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Garden Resolutions for the New Year

by Pat Neasbitt
January 16, 2022
comment 4 Comments



While you are making resolutions to improve your life in the coming year, it's a good time to make some resolutions to improve your garden as well. According to the Centers for Disease Control and Prevention, an activity of moderate intensity, such as gardening for 2 ½ hours each week, can reduce the risk for high blood pressure, obesity, type 2 diabetes, osteoporosis, heart disease, stroke, colon cancer, and premature death. It is scientifically proven that gardening helps ward off depression. It is difficult not to enjoy life when surrounded by flowers, vegetables, and the resulting wildlife they attract. Substances found in the soil promote endorphins in the brain to make us feel good, and working in your yard is way easier than running 10 miles to get that same effect. In addition to health benefits, a garden increases property value and saves money. So, you get exercise, vitamin D from the sun, free therapy, and tomatoes. The question is not, “Why garden?” but, “Why not garden?” The following are some good, basic recommendations to get you started.

Have a plan.  Going to the local garden center on a beautiful spring day without a plan can be an adventure, but having a plan in mind will save you time and money. Having a plan will help guide you in buying the correct plants and the correct number of plants. It also helps to prevent you from getting home with a car full of pink and orange annuals that will only bloom for two weeks and look like weeds the rest of the summer.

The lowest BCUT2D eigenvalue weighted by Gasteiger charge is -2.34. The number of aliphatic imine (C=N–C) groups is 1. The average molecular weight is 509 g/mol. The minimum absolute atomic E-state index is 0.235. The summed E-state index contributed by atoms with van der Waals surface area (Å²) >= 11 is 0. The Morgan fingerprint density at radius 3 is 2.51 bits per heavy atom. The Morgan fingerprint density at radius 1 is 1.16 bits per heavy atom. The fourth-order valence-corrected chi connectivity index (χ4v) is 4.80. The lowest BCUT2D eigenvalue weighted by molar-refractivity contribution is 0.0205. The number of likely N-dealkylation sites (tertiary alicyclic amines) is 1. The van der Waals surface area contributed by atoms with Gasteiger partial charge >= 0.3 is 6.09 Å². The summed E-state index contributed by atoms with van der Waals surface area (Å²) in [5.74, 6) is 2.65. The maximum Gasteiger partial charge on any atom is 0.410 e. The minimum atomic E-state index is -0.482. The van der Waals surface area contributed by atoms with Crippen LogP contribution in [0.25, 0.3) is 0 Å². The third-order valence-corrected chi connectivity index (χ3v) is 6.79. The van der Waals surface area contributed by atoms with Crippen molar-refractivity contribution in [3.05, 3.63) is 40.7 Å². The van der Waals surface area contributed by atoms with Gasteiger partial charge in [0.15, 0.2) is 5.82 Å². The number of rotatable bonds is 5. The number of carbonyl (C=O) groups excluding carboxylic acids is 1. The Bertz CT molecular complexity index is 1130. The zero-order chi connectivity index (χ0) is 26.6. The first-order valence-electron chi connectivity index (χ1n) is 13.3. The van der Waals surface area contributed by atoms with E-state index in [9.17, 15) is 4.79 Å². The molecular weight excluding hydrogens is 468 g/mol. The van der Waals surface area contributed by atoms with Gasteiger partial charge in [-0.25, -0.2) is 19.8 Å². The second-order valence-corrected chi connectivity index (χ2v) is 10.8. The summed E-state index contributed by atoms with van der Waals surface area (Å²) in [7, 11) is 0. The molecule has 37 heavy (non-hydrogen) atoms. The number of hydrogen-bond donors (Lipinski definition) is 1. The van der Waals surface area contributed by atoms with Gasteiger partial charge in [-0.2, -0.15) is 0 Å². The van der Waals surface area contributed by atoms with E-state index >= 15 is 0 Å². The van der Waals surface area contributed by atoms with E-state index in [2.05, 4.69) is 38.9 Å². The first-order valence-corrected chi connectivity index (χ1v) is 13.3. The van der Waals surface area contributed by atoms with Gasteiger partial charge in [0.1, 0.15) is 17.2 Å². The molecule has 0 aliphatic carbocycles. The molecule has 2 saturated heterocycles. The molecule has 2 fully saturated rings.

Build the soil.  Good soil is the key to having a good garden. Get a soil test if you haven’t had one recently, and follow the guidelines. Some of the best things to improve your soil, no matter what kind of soil you have, are compost and leaves. Add them early enough to break down before planting.

Mulch, mulch, and more mulch.  Use organic mulches such as chopped leaves, untreated grass clippings, shredded bark, and compost. Wait until your flowers and vegetables are up and growing well and add a three to four inch layer of mulch around them to conserve moisture, smother weeds, improve soil fertility, feed the plants, and make your landscape look better. Mulch can save up to 80 percent of your time and effort working in the garden. As Felder Rushing said: “You don’t spit in the wind, you don’t tug on Superman’s cape, and you don’t scrimp on those mulches” 

Plant some native plants.  Native plants naturally grow well because they are adapted to native soils and climates. They are beautiful, consume less water, and are a magnet for native birds and butterflies. If you want native birds, butterflies, and other pollinators in your landscape, you must have some native plants to attract them and help them survive.

Spend time in your garden. If you observe your plants, often you will notice when small problems arise and will be able to intervene quickly to prevent major pest, insect, or disease infestations from doing major damage. It is much easier to prevent a problem or deal with a minor problem than to try to deal with problems that have gone unnoticed and been allowed to become major problems.

Don’t use pesticides. Use IPM – Integrated Pest Management. Let the birds, butterflies, and beneficial insects take care of insect control for you. Use a sharp spray from the hose, handpicking, or insecticidal soap if you think nature needs a little help. Pesticides destroy ALL wildlife, including the good guys. If you kill all the insects, there will be no food source for wildlife. Healthy plants can withstand a little nibbling from the bad guys.